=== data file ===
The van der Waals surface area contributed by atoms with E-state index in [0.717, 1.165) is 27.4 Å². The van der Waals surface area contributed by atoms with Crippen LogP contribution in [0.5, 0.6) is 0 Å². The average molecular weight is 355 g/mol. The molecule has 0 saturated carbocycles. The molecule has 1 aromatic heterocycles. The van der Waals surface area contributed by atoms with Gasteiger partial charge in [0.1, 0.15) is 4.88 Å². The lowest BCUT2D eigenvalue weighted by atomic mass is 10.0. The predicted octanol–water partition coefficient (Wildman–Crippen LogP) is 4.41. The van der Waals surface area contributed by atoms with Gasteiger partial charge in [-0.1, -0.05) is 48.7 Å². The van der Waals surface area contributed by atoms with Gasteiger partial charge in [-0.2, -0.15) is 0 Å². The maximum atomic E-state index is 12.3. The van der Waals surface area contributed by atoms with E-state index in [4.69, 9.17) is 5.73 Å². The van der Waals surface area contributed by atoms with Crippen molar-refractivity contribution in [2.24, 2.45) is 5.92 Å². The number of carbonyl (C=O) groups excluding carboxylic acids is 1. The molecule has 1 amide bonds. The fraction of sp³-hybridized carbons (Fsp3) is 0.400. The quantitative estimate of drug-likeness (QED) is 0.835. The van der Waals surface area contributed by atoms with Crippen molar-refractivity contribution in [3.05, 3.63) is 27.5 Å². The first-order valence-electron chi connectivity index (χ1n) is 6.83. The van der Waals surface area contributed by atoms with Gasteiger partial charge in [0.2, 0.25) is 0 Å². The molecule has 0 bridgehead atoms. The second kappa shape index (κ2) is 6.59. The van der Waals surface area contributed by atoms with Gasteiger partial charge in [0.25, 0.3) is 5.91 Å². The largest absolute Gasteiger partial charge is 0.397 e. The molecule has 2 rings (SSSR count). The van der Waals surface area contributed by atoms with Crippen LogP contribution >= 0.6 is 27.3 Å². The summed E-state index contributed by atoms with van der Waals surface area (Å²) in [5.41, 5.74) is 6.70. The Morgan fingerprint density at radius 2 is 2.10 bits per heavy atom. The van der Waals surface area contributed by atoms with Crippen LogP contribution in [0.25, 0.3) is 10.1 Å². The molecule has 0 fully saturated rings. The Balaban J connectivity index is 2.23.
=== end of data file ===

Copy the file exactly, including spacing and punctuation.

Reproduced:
The van der Waals surface area contributed by atoms with E-state index in [0.717, 1.165) is 27.4 Å². The van der Waals surface area contributed by atoms with Crippen LogP contribution in [0.5, 0.6) is 0 Å². The average molecular weight is 355 g/mol. The molecule has 0 saturated carbocycles. The molecule has 1 aromatic heterocycles. The van der Waals surface area contributed by atoms with Gasteiger partial charge in [0.1, 0.15) is 4.88 Å². The lowest BCUT2D eigenvalue weighted by atomic mass is 10.0. The predicted octanol–water partition coefficient (Wildman–Crippen LogP) is 4.41. The van der Waals surface area contributed by atoms with Gasteiger partial charge in [-0.1, -0.05) is 48.7 Å². The van der Waals surface area contributed by atoms with Gasteiger partial charge in [-0.2, -0.15) is 0 Å². The maximum atomic E-state index is 12.3. The van der Waals surface area contributed by atoms with E-state index in [4.69, 9.17) is 5.73 Å². The van der Waals surface area contributed by atoms with Crippen molar-refractivity contribution in [2.24, 2.45) is 5.92 Å². The number of carbonyl (C=O) groups excluding carboxylic acids is 1. The molecule has 1 amide bonds. The fraction of sp³-hybridized carbons (Fsp3) is 0.400. The quantitative estimate of drug-likeness (QED) is 0.835. The van der Waals surface area contributed by atoms with Crippen molar-refractivity contribution in [3.05, 3.63) is 27.5 Å². The first-order valence-electron chi connectivity index (χ1n) is 6.83. The van der Waals surface area contributed by atoms with Gasteiger partial charge in [0.2, 0.25) is 0 Å². The molecule has 0 bridgehead atoms. The second kappa shape index (κ2) is 6.59. The van der Waals surface area contributed by atoms with Gasteiger partial charge in [0.25, 0.3) is 5.91 Å². The largest absolute Gasteiger partial charge is 0.397 e. The molecule has 2 rings (SSSR count). The van der Waals surface area contributed by atoms with Crippen LogP contribution >= 0.6 is 27.3 Å². The summed E-state index contributed by atoms with van der Waals surface area (Å²) in [5.41, 5.74) is 6.70. The Morgan fingerprint density at radius 2 is 2.10 bits per heavy atom. The van der Waals surface area contributed by atoms with Crippen LogP contribution in [0.25, 0.3) is 10.1 Å². The molecule has 0 fully saturated rings. The Balaban J connectivity index is 2.23.